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Toxic Politics
Partisan Bickering Scuppers Energy Efficiency Bill

Beltway politics derailed an eminently sensible bill yesterday. The Shaheen-Portman energy efficiency legislation has been more than three years in the making, and exists in that rare nexus of the environmentally friendly and the economically sensible. The NYT has more:

It was a bundle of small-bore provisions aimed at cutting homeowners’ energy use, utility bills and carbon footprints by, among other measures, making it easier for consumers to buy “smart metered” water heaters and making it cheaper for manufacturers to build energy-efficient cooling and heating systems.

The core of the bill enjoys bipartisan support, but typical of the 113th Congress, debate over unrelated amendments bogged down what should have been a no-brainer. Energy efficiency is one of the few low-hanging fruits remaining on the energy policy tree. Being more judicious with how we use energy saves money and cuts emissions. But both parties seized on the Shaheen-Portman bill as a chance to push through much more contentious issues. Two amendments in particular managed to derail the bill’s momentum: one that would approve the divisive (but ultimately sensible) Keystone XL pipeline, and another that would preempt climate regulations the Obama administration is expected to roll out soon.

Petty politics sank smart policy on Monday. We can do better.

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  • Fat_Man

    The last time they passed an energy efficiency bill, they gave us the @#$%&! corkscrew light bulbs. I am happy that another such idiocy did not pass.

    • El Gringo

      Costs twice as much, lasts half as long.

      • Fat_Man

        Costs twice? It is more like 8 times.

    • B-Sabre

      I just had two of them blow simultaneously on me, in the same fixture. What the hell?

      • Fat_Man

        I wish I were that lucky. I have been waiting for mine to burn out so I could be rid of the &%$#@! things.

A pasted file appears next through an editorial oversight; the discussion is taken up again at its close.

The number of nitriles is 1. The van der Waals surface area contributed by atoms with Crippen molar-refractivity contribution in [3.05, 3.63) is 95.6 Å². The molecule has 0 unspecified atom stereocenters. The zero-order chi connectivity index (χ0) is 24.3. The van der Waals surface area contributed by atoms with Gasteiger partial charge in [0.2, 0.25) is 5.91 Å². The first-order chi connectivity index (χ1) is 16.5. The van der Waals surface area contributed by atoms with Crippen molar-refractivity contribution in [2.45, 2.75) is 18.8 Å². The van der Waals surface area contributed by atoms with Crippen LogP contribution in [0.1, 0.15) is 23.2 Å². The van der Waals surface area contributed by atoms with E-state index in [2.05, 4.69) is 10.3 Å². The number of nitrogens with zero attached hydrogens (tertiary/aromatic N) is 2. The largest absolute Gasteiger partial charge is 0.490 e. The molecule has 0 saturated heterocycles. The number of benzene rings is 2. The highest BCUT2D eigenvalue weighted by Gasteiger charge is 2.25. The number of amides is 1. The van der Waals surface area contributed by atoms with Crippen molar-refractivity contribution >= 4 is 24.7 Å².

• Andrew Allison

    I beg to differ. The amendments were by no means unrelated. Keystone XL, by avoiding the necessity to transport oil by truck and train, would save far more energy (and pollution) than a brain-dead measure to make it easier for consumers to spend more. As to climate regulations, any effort to preempt climate regulations based on the, shall we say factually challenged, Administration climate report is to be applauded.

    • gabrielsyme

      They were pertinent, but they also effectively killed the legislation.

      The more important factor here is that Obama, more than any other president in history, has poisoned the well of bipartisanship. He’s abused his office through various illegal actions, expanded executive power further than any other president, has spurned every opportunity to act in a bipartisan manner, regularly demonises his political opponents, and has even failed to honour promises made to his political allies. The fish rots from the head.

      • Andrew Allison

        My point was that the fact that “They were pertinent, but they also effectively killed the legislation.” is a good thing [/grin]

  • PKCasimir

    The overwhelming liberal mindset that automatically assumes that the Congress of the United States should be involved in determining what kind of light bulbs Americans should use or whether homes should have “smart meters” installed in them is the type of thinking that got this country into the mess that it is in. The only way Congress can make it cheaper for manufacturers to build energy efficient heating and cooling systems is to cancel the legislative and governmental regulations that increase manufacturer costs. The “smarter” solution is for Congress to mind its own business, get the hell out of the way, rein in the legislative and regulatory meddling,and let Americans solve the problem.
    I have met my Congressman and both of my Senators and I know that they aren’t smarter than I am or most of the people I know; so why should I allow them to get involved in things they know nothing about and have no business getting involved in in the first place.

    • f1b0nacc1

      I have met my Congressman and both of my Senators…none of them are as smart as my dogs. Granted, I have corgis, so that sets the bar rather high, but still…

  • stanbrown

    If something is energy efficient, people will do it without government freebies. This bizarre notion that Congress and bureaucrats are smarter than the people defies logic and experience.

    • rheddles

      While I agree with you, there certain situations in which people will not behave as you suggest. The general situation results from high up front capital costs that result in long term operating efficiencies. When people buy a house, they rarely consider the long term annual costs of ownership. If they did, most houses would have geothermal hvac systems. But they do not because they significantly increase the up front cost of the home. Usually the purchaser ignores the operating savings and even when they don’t, they know they may not be in the house long enough to recapture the full amount of the capital investment and are unlikely to be paid for the residual by the subsequent purchaser. So the focus on short term results, low mortgage payment, results in an inefficient home.

  • rheddles

    I would hardly call the Keystone pipeline and climate regulations petty politics.

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